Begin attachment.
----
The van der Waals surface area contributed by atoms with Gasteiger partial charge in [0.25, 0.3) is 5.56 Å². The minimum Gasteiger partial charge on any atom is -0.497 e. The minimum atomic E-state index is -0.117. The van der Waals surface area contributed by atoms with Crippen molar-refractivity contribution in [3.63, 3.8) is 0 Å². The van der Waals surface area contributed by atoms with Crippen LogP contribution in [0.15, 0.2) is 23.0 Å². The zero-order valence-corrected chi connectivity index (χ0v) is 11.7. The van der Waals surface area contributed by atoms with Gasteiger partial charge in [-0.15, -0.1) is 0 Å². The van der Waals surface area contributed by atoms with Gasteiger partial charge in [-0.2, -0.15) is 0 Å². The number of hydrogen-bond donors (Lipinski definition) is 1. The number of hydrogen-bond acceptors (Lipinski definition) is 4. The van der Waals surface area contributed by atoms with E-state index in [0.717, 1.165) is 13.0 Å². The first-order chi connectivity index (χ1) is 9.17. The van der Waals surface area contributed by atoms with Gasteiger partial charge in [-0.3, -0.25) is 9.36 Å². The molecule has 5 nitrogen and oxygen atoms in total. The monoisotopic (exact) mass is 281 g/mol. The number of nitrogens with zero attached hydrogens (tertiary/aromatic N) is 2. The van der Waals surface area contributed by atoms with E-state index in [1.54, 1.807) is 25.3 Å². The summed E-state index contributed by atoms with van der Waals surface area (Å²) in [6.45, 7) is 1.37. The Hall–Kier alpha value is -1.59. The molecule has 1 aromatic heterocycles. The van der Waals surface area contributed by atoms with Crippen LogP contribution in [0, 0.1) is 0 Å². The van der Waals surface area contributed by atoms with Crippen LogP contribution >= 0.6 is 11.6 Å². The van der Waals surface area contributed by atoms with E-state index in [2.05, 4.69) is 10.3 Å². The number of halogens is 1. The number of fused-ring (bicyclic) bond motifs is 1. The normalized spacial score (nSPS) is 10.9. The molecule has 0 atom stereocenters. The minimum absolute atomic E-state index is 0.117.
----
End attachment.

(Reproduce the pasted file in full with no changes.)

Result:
The van der Waals surface area contributed by atoms with Gasteiger partial charge in [0.25, 0.3) is 5.56 Å². The minimum Gasteiger partial charge on any atom is -0.497 e. The minimum atomic E-state index is -0.117. The van der Waals surface area contributed by atoms with Crippen molar-refractivity contribution in [3.63, 3.8) is 0 Å². The van der Waals surface area contributed by atoms with Crippen LogP contribution in [0.15, 0.2) is 23.0 Å². The zero-order valence-corrected chi connectivity index (χ0v) is 11.7. The van der Waals surface area contributed by atoms with Gasteiger partial charge in [-0.15, -0.1) is 0 Å². The van der Waals surface area contributed by atoms with Gasteiger partial charge in [-0.2, -0.15) is 0 Å². The number of hydrogen-bond donors (Lipinski definition) is 1. The number of hydrogen-bond acceptors (Lipinski definition) is 4. The van der Waals surface area contributed by atoms with E-state index in [0.717, 1.165) is 13.0 Å². The first-order chi connectivity index (χ1) is 9.17. The van der Waals surface area contributed by atoms with Gasteiger partial charge in [-0.3, -0.25) is 9.36 Å². The molecule has 5 nitrogen and oxygen atoms in total. The monoisotopic (exact) mass is 281 g/mol. The number of nitrogens with zero attached hydrogens (tertiary/aromatic N) is 2. The van der Waals surface area contributed by atoms with E-state index in [1.54, 1.807) is 25.3 Å². The summed E-state index contributed by atoms with van der Waals surface area (Å²) in [6.45, 7) is 1.37. The Hall–Kier alpha value is -1.59. The molecule has 1 aromatic heterocycles. The van der Waals surface area contributed by atoms with Crippen LogP contribution in [0, 0.1) is 0 Å². The van der Waals surface area contributed by atoms with Crippen LogP contribution >= 0.6 is 11.6 Å². The van der Waals surface area contributed by atoms with E-state index in [2.05, 4.69) is 10.3 Å². The number of halogens is 1. The number of fused-ring (bicyclic) bond motifs is 1. The normalized spacial score (nSPS) is 10.9. The molecule has 0 atom stereocenters. The minimum absolute atomic E-state index is 0.117.